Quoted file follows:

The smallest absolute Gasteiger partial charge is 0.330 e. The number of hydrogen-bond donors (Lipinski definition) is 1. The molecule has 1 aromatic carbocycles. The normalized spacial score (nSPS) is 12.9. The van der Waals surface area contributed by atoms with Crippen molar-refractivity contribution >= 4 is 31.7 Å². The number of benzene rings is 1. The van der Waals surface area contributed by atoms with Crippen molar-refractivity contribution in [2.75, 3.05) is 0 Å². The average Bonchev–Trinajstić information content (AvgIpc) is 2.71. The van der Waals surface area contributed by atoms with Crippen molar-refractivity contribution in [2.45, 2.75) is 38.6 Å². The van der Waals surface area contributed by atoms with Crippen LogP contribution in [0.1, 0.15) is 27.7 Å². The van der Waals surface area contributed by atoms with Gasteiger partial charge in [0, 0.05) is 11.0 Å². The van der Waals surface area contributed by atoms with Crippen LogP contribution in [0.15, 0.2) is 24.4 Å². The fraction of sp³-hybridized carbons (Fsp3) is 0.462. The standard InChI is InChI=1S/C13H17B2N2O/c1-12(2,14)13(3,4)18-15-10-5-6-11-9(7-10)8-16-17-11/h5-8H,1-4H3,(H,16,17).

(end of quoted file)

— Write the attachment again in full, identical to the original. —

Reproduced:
The smallest absolute Gasteiger partial charge is 0.330 e. The number of hydrogen-bond donors (Lipinski definition) is 1. The molecule has 1 aromatic carbocycles. The normalized spacial score (nSPS) is 12.9. The van der Waals surface area contributed by atoms with Crippen molar-refractivity contribution >= 4 is 31.7 Å². The number of benzene rings is 1. The van der Waals surface area contributed by atoms with Crippen molar-refractivity contribution in [2.75, 3.05) is 0 Å². The average Bonchev–Trinajstić information content (AvgIpc) is 2.71. The van der Waals surface area contributed by atoms with Crippen molar-refractivity contribution in [2.45, 2.75) is 38.6 Å². The van der Waals surface area contributed by atoms with Crippen LogP contribution in [0.1, 0.15) is 27.7 Å². The van der Waals surface area contributed by atoms with Gasteiger partial charge in [0, 0.05) is 11.0 Å². The van der Waals surface area contributed by atoms with Crippen LogP contribution in [0.15, 0.2) is 24.4 Å². The fraction of sp³-hybridized carbons (Fsp3) is 0.462. The standard InChI is InChI=1S/C13H17B2N2O/c1-12(2,14)13(3,4)18-15-10-5-6-11-9(7-10)8-16-17-11/h5-8H,1-4H3,(H,16,17).